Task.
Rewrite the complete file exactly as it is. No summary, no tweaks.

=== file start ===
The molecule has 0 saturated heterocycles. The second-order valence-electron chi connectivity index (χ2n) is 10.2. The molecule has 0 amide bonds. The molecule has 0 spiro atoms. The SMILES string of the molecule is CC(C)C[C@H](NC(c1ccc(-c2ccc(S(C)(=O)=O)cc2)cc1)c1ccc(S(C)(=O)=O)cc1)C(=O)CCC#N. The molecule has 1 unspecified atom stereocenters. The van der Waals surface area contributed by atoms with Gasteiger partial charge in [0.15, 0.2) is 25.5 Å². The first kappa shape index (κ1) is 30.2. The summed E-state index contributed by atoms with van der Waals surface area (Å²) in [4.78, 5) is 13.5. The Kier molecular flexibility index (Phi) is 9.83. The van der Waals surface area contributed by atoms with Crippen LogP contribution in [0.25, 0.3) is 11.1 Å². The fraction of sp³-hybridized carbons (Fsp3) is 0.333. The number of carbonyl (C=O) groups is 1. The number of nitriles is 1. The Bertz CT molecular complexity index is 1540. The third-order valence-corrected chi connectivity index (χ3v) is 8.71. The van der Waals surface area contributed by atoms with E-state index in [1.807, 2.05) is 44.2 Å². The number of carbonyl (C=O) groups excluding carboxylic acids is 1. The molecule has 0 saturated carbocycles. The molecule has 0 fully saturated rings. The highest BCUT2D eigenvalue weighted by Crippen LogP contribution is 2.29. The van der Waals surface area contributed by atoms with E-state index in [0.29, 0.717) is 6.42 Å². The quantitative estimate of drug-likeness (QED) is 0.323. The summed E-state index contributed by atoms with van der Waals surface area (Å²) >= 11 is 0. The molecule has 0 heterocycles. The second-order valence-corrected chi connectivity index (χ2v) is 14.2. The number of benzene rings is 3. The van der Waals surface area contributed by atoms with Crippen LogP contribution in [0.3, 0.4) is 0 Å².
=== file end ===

The molecule has 0 saturated heterocycles. The second-order valence-electron chi connectivity index (χ2n) is 10.2. The molecule has 0 amide bonds. The molecule has 0 spiro atoms. The SMILES string of the molecule is CC(C)C[C@H](NC(c1ccc(-c2ccc(S(C)(=O)=O)cc2)cc1)c1ccc(S(C)(=O)=O)cc1)C(=O)CCC#N. The molecule has 1 unspecified atom stereocenters. The van der Waals surface area contributed by atoms with Gasteiger partial charge in [0.15, 0.2) is 25.5 Å². The first kappa shape index (κ1) is 30.2. The summed E-state index contributed by atoms with van der Waals surface area (Å²) in [4.78, 5) is 13.5. The Kier molecular flexibility index (Phi) is 9.83. The van der Waals surface area contributed by atoms with Crippen LogP contribution in [0.25, 0.3) is 11.1 Å². The fraction of sp³-hybridized carbons (Fsp3) is 0.333. The number of carbonyl (C=O) groups is 1. The number of nitriles is 1. The Bertz CT molecular complexity index is 1540. The third-order valence-corrected chi connectivity index (χ3v) is 8.71. The van der Waals surface area contributed by atoms with E-state index in [1.807, 2.05) is 44.2 Å². The number of carbonyl (C=O) groups excluding carboxylic acids is 1. The molecule has 0 saturated carbocycles. The molecule has 0 fully saturated rings. The highest BCUT2D eigenvalue weighted by Crippen LogP contribution is 2.29. The van der Waals surface area contributed by atoms with E-state index in [0.29, 0.717) is 6.42 Å². The quantitative estimate of drug-likeness (QED) is 0.323. The summed E-state index contributed by atoms with van der Waals surface area (Å²) >= 11 is 0. The molecule has 0 heterocycles. The second-order valence-corrected chi connectivity index (χ2v) is 14.2. The number of benzene rings is 3. The van der Waals surface area contributed by atoms with Crippen LogP contribution in [0.3, 0.4) is 0 Å².